For the sake of making a choice, we selected a two-bedroom unit in the middle floors of the hotel on Week 23, which is the last week of “spring” pricing, and falls the second full week of June. The sheet estimated it would be $66,900 for a two-bedroom that week, however when the inventory specialist came in we were told there was only one middle floor unit left for that week, and it happened to be priced at a bit over $70,000. There weren’t any lower floor units for that week still available. We were told that to lock in our week we would need to put 10% down, pay a few hundred in closing costs, and that we would be given 150,000 Hyatt points as a “thank you” for our purchase that day only.
You have a few months with no interest where you can pay off the full price or refinance, and then the interest rate was something like 13.9% with a 15 year term. Ouch. The annual maintenance fees for a two bedroom were $2,300 annually. The 150,000 bonus points were awarded after 8 payments, or if you paid off the full amount before then.
When we decided to pass on the offer, we were asked some reasons why we weren’t interested, and then presented with an offer for a one-bedroom unit every other year for around $40,000 with 125,000 Hyatt points as a bonus. It has a lower annual maintenance fee that is only due the years you have a week to use. We also passed on that offer, and were then thanked for our time and taken to the front desk to finalize the details for getting the agreed upon 15,000 Hyatt points for taking the tour.
While of course our nice agent seemed to be a bit disappointed when we didn’t make a purchase, there wasn’t a hard sell or a massive number of times you had to say no. There was one second offer presented for a different unit when we declined the initial offer and then that was it. There was no dropping of the price each time you said no, or multiple different people you were then referred to where you have to keep saying no. Two no’s to two different sized units and we were done.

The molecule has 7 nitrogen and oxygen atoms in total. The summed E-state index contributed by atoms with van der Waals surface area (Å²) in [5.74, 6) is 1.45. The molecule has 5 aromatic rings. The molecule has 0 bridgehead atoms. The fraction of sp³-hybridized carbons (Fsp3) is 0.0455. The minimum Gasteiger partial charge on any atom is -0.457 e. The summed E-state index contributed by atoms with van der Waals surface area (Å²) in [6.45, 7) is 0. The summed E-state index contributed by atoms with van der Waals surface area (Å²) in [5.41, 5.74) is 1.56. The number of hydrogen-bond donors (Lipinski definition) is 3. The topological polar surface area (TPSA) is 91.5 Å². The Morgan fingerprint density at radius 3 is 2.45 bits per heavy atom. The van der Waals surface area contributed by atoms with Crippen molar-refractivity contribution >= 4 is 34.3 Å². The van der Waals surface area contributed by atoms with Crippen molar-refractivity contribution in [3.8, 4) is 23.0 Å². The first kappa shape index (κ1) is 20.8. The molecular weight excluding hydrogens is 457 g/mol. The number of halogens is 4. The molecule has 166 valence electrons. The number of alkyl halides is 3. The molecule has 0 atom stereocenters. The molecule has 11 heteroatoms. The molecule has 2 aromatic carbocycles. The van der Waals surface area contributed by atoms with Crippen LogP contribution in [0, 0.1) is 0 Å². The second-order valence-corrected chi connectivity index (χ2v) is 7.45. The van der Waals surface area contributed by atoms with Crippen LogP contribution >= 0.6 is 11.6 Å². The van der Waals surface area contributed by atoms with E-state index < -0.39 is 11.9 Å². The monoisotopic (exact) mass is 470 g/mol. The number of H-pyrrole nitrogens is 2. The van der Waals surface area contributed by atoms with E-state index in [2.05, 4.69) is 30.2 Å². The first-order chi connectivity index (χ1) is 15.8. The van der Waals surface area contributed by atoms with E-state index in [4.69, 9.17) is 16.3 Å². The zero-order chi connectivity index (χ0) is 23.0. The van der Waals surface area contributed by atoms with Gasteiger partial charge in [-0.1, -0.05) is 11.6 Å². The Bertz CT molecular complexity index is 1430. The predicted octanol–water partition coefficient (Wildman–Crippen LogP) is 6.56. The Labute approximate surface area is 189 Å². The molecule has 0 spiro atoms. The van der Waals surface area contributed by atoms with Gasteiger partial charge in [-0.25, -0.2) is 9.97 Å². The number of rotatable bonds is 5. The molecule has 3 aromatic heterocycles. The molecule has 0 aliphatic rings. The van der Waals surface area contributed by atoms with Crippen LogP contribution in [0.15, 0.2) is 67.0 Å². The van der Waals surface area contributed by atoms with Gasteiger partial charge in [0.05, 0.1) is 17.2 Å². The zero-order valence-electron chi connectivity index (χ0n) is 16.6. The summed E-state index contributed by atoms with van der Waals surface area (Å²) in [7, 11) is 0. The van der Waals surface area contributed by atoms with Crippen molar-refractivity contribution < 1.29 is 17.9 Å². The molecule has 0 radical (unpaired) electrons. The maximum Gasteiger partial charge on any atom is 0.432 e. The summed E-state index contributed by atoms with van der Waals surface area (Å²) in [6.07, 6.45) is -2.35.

The entire process was very close to the promised 90 minutes, and I’ll admit it did make me wish I could stay in a beautiful two-bedroom unit at a Hyatt property for a week every year….just not for that price.
While I am far from a fractional ownership specialist, if you are genuinely interested in the Hyatt Residence Club ownership program, I recommend you look at the resell market as I see one-bedroom units at this property listed from $16,000 every other year, and two bedroom annual units from around $30,000 – $40,000. Those are list prices, so perhaps they can be had for less than that, but either way those prices are less than what we were quoted directly from the Hyatt Residence Club.
It’s also worth a mention that you can use 30,000 Hyatt points or a Category 1-7 free night to stay in a one-bedroom unit at this property on some dates, though award availability is far from guaranteed. Of course you can also spend cold hard cash, though paid rates are often close to $800 – $1,000 night for a one-bedroom if you rent directly from Hyatt.
If you are a Hyatt Residence Club owner or have taken a similar tour for points I’d love to hear your thoughts and experiences!
Editorial Note: The opinions expressed here are mine and not provided, reviewed, by any bank, card issuer, or other company unless otherwise stated.